The result is a tremendously beautiful album, that goes from the most dazzling surrealism directly to straight emotion. Citing the specialized psychedelic fanzine Sweet Floral Albion: “What you get are delicate, seductive pop vigentes akin to Peter Daltrey's softer moments; melancholic, singer-songwriter witfullness with lashing of strings. A quiet, understated and under-heard treasure trove”.
Before releasing the album the first single, “Queen of Spades,” is released, produced by Mickey Baker, one of the driving forces of rock n’ roll in the 50s. The title track was dark and dreamy, while the B side, “Close Your Eyes” shows the sweetness of some of his melodies. Soon after, Nick speaks out against the side A single, saying that “it’s horrible” and that he won’t play it live anymore.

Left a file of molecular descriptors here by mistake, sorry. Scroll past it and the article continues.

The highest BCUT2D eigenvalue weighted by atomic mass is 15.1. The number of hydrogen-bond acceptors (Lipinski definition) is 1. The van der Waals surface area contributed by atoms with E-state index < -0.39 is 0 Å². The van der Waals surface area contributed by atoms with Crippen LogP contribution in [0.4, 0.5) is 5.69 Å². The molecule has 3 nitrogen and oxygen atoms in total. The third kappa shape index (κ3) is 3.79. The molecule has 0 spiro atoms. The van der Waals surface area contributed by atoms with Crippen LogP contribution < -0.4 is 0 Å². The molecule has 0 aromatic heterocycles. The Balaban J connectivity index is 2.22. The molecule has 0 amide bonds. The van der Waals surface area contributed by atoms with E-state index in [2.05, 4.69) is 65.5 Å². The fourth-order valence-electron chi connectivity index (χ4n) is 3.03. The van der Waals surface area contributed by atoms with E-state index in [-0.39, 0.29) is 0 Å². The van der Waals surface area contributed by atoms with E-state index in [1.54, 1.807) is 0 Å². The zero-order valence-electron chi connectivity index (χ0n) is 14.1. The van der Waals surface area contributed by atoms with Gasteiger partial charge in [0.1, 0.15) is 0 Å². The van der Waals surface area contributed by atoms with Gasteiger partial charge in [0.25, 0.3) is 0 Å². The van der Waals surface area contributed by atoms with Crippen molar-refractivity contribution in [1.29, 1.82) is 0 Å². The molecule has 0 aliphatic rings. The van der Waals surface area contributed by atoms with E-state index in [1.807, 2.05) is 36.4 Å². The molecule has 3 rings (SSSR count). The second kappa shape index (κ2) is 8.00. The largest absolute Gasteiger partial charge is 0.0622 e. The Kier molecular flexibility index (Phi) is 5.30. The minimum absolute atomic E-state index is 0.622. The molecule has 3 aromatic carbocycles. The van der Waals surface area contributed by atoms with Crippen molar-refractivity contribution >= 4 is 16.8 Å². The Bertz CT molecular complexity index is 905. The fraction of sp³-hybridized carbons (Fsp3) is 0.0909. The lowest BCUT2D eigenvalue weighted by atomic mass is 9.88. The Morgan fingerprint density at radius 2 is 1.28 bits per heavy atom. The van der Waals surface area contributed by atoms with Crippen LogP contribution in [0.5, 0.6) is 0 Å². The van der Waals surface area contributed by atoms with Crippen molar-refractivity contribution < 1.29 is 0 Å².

Finally, “The Nightmare of J.B. Stanislas” is released in 1970, but the suicide of Lucien Morisse, head of DiscAZ and principal promoter for the project, leaves the album without much support and without a promotional plan, resulting in its scarce sales. So scarce, in fact, that, over time, the disc becomes a collector’s piece, reaching a price of 1,200 €, with Billboard calling the album “one of the strangest psychedelic pop albums from the late 60s”. Even his family and friends knew nothing about the album until many years later.
Disappointed, Nick leaves the music world and decides to finish university. Afterwards he works in diverse jobs: a balloon factory, as a French teacher, a semiprofessional ruby placer… until he finally starts a ski business in which he works as an instructor where, over the course of the 25 years that he has worked there, he has clients such as Paul McCartney and his wife, with whom, as you can imagine, he maintains interesting and passionate conversations about music.